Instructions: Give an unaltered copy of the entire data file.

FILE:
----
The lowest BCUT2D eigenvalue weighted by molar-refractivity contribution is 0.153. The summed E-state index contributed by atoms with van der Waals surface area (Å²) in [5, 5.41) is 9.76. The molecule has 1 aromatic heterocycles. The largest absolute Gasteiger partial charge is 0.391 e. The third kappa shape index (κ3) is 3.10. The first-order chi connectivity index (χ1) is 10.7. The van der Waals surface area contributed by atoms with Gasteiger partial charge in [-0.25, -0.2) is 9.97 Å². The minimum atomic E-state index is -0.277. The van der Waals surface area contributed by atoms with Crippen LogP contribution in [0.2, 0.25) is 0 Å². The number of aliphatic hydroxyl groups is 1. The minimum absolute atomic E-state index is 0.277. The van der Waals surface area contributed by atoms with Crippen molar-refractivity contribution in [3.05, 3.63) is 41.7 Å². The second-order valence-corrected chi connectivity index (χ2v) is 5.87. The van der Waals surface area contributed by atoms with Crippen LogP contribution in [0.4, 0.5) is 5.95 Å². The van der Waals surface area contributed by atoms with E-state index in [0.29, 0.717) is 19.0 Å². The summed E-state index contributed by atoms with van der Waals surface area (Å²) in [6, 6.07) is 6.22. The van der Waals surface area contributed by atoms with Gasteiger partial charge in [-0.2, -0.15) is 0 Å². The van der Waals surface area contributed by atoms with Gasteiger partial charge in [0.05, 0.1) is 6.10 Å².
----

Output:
The lowest BCUT2D eigenvalue weighted by molar-refractivity contribution is 0.153. The summed E-state index contributed by atoms with van der Waals surface area (Å²) in [5, 5.41) is 9.76. The molecule has 1 aromatic heterocycles. The largest absolute Gasteiger partial charge is 0.391 e. The third kappa shape index (κ3) is 3.10. The first-order chi connectivity index (χ1) is 10.7. The van der Waals surface area contributed by atoms with Gasteiger partial charge in [-0.25, -0.2) is 9.97 Å². The minimum atomic E-state index is -0.277. The van der Waals surface area contributed by atoms with Crippen LogP contribution in [0.2, 0.25) is 0 Å². The number of aliphatic hydroxyl groups is 1. The minimum absolute atomic E-state index is 0.277. The van der Waals surface area contributed by atoms with Crippen molar-refractivity contribution in [3.05, 3.63) is 41.7 Å². The second-order valence-corrected chi connectivity index (χ2v) is 5.87. The van der Waals surface area contributed by atoms with Crippen LogP contribution in [0.4, 0.5) is 5.95 Å². The van der Waals surface area contributed by atoms with E-state index in [0.29, 0.717) is 19.0 Å². The summed E-state index contributed by atoms with van der Waals surface area (Å²) in [6, 6.07) is 6.22. The van der Waals surface area contributed by atoms with Gasteiger partial charge in [-0.2, -0.15) is 0 Å². The van der Waals surface area contributed by atoms with Gasteiger partial charge in [0.05, 0.1) is 6.10 Å².